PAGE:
Forgot your password?

We just sent you an email, containing instructions for how to reset your password.

Sign in

  • Shannon was my best friend. She was Kimia's best friend too, and Jodi's, and Megan's. She was a "best friend" to so many people. She was our glue.

    I lived with her five times under five different roofs - we just kept coming back for more! I met her while moving into our freshman dorm - 10 years ago!

    Shannon was applying to Phd programs all over the country and I was so upset with the idea I would lose her, that she would move away and leave me in Atlanta without her.

    On January 17th, 2012, two weeks before her 27th birthday, Shannon died in a car accident. She was getting on i-85 Northbound, on her way to her Calculus II class, a prereq for the PhD programs. She had only just started the class - I think it was her 2nd or 3rd time driving there.

    We are not sure what happened. It was raining, and a semi-truck had run out of gas. It was pulled over in the triangular median of the entrance ramp. We know that she had partially enter the name of the school into Google Maps on her iPhone. We can't say for sure that she was fumbling with her phone while getting onto a major interstate in the rain. Shannon was too smart for that. But was know that she was probably in a distracted state, even if she was looking down for just a moment, she had let her guard down, and something unexpected happened in front of her.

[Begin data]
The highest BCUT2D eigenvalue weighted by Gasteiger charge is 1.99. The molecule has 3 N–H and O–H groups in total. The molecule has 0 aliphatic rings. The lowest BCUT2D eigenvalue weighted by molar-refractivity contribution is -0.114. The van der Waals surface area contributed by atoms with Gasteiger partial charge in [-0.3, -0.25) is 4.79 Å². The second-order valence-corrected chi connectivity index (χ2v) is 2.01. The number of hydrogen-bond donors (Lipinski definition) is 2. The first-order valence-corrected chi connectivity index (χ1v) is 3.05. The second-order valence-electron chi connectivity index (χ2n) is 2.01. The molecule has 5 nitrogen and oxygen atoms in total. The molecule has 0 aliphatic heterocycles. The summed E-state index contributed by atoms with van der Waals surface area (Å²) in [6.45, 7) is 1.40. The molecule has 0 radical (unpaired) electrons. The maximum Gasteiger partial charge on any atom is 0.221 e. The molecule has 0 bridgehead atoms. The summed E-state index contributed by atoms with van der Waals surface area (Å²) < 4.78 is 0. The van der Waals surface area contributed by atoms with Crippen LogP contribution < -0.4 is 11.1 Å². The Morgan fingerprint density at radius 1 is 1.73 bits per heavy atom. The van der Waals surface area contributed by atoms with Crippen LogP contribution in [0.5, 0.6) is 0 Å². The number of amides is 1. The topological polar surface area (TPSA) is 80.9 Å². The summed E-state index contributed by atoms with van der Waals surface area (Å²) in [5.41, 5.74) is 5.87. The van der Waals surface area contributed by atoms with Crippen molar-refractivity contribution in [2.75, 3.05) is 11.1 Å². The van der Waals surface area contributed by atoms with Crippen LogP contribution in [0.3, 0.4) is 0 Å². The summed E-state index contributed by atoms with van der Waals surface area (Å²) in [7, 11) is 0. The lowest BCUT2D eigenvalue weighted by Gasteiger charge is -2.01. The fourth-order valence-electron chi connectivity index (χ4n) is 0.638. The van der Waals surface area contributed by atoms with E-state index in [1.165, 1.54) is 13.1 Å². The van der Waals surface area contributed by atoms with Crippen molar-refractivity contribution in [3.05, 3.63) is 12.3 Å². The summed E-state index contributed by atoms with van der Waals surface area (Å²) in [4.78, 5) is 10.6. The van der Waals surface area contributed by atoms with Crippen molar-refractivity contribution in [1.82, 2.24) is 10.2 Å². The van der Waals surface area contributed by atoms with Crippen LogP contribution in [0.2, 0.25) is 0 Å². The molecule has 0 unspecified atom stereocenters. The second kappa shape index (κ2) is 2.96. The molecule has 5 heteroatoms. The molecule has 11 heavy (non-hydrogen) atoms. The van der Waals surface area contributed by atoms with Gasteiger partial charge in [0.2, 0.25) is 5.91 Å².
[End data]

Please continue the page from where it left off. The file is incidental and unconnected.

No one blames Shannon. Everyone I have talked to admits to often engaging with their hyper-enabled smart phone while behind the wheel. Everyone thinks that they are a better multitasker and a better driver than most, so the rule should not apply to them.

    Iam asking people to remember Shannon next time you reach for your phone.
    • Share

    Connected stories:

About

Collections let you gather your favorite stories into shareable groups.

To collect stories, please become a Citizen.

    Copy and paste this embed code into your web page:

    px wide
    px tall
    Send this story to a friend:
    Would you like to send another?

      To retell stories, please .

        Sprouting stories lets you respond with a story of your own — like telling stories ’round a campfire.

        To sprout stories, please .

            Better browser, please.

            To view Cowbird, please use the latest version of Chrome, Safari, Firefox, Opera, or Internet Explorer.